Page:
• Bake a potato and add leftover chili, pulled pork, or cooked veggies to it. Garnish with cheese and sour cream if desired.
  • Make any leftover more fun by making nachos! Create a base of tortilla chips, then top with leftover chili, beans, shredded rotisserie chicken, pulled pork, or roasted vegetables. Sprinkle with shredded cheese, then bake in a 350-degree oven for 10 to 15 minutes, or until cheese melts. Serve with a side of salsa or guacamole or sour cream — whatever you have to use, you have nothing to lose!
  • Create a “power bowl” by adding each person’s leftover ingredients of choice onto a single-serving bowl of rice, then add extra canned beans, shredded cheese, sour cream, or some hot sauce to it— reheat and eat.

Storing cold food items properly to avoid unnecessary waste

Proper food storage is key to a zero waste kitchen.

Using your appliances properly and having a variety of containers on hand helps preserve both the safety and quality of food and ensures less waste. Reducing food waste with proper storage practices helps you save money and is one way to divert wasted food from landfills.

Here are some fridge-specific ideas to try:

  • Keep your unit set at the right temperature. Most refrigerators should be set between 38 and 40 degrees (and freezers at 0). Check your owner’s manual for your appliance’s preferred settings.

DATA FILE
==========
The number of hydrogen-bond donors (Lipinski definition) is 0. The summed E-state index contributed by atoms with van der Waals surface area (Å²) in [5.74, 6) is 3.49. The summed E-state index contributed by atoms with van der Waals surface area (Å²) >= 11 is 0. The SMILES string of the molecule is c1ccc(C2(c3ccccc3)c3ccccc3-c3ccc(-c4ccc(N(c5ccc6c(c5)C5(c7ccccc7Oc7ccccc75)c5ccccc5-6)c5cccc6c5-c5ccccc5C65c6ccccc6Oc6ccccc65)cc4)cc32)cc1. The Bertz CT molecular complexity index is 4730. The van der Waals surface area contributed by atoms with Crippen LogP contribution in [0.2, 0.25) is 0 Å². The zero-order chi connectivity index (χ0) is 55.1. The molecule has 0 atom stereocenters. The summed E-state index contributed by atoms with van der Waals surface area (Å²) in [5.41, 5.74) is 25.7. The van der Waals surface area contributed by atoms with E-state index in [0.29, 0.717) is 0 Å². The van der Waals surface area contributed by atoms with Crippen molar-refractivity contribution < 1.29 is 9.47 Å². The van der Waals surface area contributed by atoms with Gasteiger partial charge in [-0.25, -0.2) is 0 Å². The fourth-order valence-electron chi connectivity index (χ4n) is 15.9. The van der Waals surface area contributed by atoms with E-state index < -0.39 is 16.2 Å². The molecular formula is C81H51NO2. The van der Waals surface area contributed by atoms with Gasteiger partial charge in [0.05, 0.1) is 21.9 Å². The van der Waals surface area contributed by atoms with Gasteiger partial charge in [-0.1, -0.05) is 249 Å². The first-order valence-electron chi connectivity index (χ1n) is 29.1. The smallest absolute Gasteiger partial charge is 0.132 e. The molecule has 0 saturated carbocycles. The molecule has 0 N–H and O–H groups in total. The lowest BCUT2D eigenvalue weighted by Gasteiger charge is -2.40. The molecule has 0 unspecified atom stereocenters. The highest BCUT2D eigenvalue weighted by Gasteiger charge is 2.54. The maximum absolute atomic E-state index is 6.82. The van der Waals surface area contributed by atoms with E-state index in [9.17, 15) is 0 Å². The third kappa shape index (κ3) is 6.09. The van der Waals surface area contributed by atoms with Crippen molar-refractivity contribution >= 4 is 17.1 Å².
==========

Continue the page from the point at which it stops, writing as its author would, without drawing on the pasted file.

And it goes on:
• The top refrigerator shelf and doors are the warmest. Store items that are cooked or don’t require cooking (pickles, jams and jellies, beverages, leftovers) on the top shelf and condiments, beverages, or juice on the doors.
  • The middle shelf is the second coolest area. Store eggs, cheese, yogurt, and other dairy products on the middle or bottom shelf.
  • The bottom shelf in your refrigerator is coldest. Store milk, raw meats, and fish here.
  • Don’t pack your produce drawers. Keep them only about two-thirds full for best results. Use the crisper drawers to separate fruits and vegetables based on humidly tolerance.

High-humidity drawer:

  • Endive, leafy greens (lettuce, spinach, collards, arugula, and watercress)
  • Broccoli, cauliflower, Brussels sprouts, and cabbage
  • Carrots, celery, cucumbers, asparagus, peppers, zucchini, and eggplant
  • Berries, cherries, and watermelon

Low-humidity drawer: Avocados, figs, kiwifruit, honeydew, cantaloupe, mango, grapes, papaya, and stone fruit

Apples (and pears) release a large amount of a natural ripening gas called ethylene, so store them separately from any other fresh fruit or vegetable. You can keep them in a separate bowl on your counter or on an upper or middle shelf in your fridge.

About This Article

This article is from the book:

About the book author:

Rosanne Rust is an internationally recognized nutrition expert, registered dietitian, and author with a passion for balanced eating and reducing waste. Grounded in science, she has focused on helping people set realistic health and dietary goals over her 30-year career. She provides freelance nutrition communications work in the food and agriculture spaces and blogs at Chew the Facts.® Find her on social media @chewthefacts or